How (Some) Prosecutors Changed the Face of Justice in 2021

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Justice Week rally 2011. Photo by CUPE Local 4400 via Flickr

In 2020, millions of people took to the streets in a nationwide reckoning with racial injustice and the American carceral system. One year later, we have not delivered on the transformative changes that communities are demanding.

Congress has failed to pass police reform, there has been disappointing backlash against racial equity efforts, and injustice continues to permeate our criminal legal system.

Yet, one bright spot of progress does exist – among local elected prosecutors across the country.

More and more voters in communities large and small, rural and urban, blue and red across the nation are electing a new generation of leaders delivering evidence-based reforms that promote public safety and acknowledge racial disparities.

It’s time for President Joe Biden to fuel this change and support reform-minded prosecution through a Presidential Task Force on 21st Century Prosecution.

Part of the power of this movement comes from its record of success.

In places that have seen the impact of prosecution reform, voters overwhelmingly reelected their prosecutors even in the face of massive expenditures on misinformation campaigns from police unions opposed to reform.

Last year, State’s Attorney Kim Foxx was reelected in Chicago, Circuit Attorney Kim Gardner won a second term in the city of St. Louis with 74 percent of the vote, District Attorney Mark Dupree earned another term in Kansas City, Kan.,, and State Attorney Andrew Warren was given four more years in Tampa, Fla..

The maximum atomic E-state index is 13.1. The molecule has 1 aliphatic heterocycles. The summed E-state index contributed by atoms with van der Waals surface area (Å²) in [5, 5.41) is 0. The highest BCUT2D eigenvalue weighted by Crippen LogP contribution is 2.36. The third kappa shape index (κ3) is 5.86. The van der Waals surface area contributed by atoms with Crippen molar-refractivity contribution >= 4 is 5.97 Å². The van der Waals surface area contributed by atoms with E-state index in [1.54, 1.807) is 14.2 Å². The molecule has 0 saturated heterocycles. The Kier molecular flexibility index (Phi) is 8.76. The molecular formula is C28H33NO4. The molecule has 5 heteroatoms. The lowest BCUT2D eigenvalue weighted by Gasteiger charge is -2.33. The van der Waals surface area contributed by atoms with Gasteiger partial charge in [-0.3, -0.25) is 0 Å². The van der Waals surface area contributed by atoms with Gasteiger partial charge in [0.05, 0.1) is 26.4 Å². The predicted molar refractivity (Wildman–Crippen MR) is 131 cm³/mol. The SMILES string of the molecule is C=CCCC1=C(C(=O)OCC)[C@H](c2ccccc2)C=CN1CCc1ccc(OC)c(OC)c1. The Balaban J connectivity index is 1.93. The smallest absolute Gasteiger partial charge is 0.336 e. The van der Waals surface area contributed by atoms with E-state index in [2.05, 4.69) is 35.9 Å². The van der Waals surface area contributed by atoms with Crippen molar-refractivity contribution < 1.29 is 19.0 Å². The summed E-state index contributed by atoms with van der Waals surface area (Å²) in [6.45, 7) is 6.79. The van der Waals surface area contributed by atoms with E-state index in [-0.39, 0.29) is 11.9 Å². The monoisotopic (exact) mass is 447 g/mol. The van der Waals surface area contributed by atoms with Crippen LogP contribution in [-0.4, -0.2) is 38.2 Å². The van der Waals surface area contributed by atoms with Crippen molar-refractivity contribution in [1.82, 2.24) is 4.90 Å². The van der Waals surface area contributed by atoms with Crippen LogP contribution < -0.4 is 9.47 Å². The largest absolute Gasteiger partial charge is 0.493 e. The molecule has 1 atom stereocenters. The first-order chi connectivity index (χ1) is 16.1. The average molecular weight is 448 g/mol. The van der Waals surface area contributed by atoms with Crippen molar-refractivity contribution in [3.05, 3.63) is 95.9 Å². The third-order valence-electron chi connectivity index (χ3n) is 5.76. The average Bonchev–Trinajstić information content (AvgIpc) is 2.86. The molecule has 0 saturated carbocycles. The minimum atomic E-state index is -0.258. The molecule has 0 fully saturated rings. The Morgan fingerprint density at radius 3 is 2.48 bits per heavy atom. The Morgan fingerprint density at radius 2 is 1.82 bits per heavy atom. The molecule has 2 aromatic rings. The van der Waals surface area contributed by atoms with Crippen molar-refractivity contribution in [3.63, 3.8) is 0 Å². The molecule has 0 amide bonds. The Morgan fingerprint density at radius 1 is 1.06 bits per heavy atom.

And despite doomsday claims that his candidacy and the entire movement were in danger, Philadelphia District Attorney Larry Krasner was resoundingly reelected.

With each election cycle, the reform-minded prosecutor movement grows larger and stronger.

photo of man

Alvin Bragg, via NBC News

In 2021, Alvin Bragg was elected as Manhattan’s District Attorney after promising to end prosecution of low-level offenses and invest in restorative justice programs. In Norfolk, Va., Ramin Fatehi was elected Commonwealth’s Attorney on a platform of abolishing cash bail and establishing conviction review.

And as we welcome 2022, reform-minded prosecutors represent around 20 percent of Americans, and are responding to calls for meaningful change in the criminal legal system.

These bold leaders are turning the tide on the dismal record of prosecuting officers who have unjustly killed people, implementing practices to fortify past as well as future police accountability.

Los Angeles DA George Gascón created an independent panel to review use-of-force cases his predecessors opted not to prosecute; Travis County, Texas DA José Garza and Westchester County, N.Y. DA Mimi Rocah reopened past police misconduct and use-of-force cases; Wasco County, Ore. DA Matt Ellis initiated an independent investigation of hundreds of cases involving an officer disciplined for lying; and Florida’s Ninth Judicial Circuit State Attorney Monique Worrell created a database to prevent untrustworthy officers from testifying.

Voters have also recognized that mass incarceration has wasted billions in taxpayer dollars without making us safer – in fact, longer sentences may actually lead to more crime.

Yet, one in seven people in prison is serving life with parole, life without parole, or a de facto life sentence of 50 years or more. That’s why leaders like Multnomah County, Ore. District Attorney Mike Schmidt and Colorado’s 1st Judicial District Attorney Alexis King have established units that look at both innocence claims and past extreme sentences that no longer benefit public safety.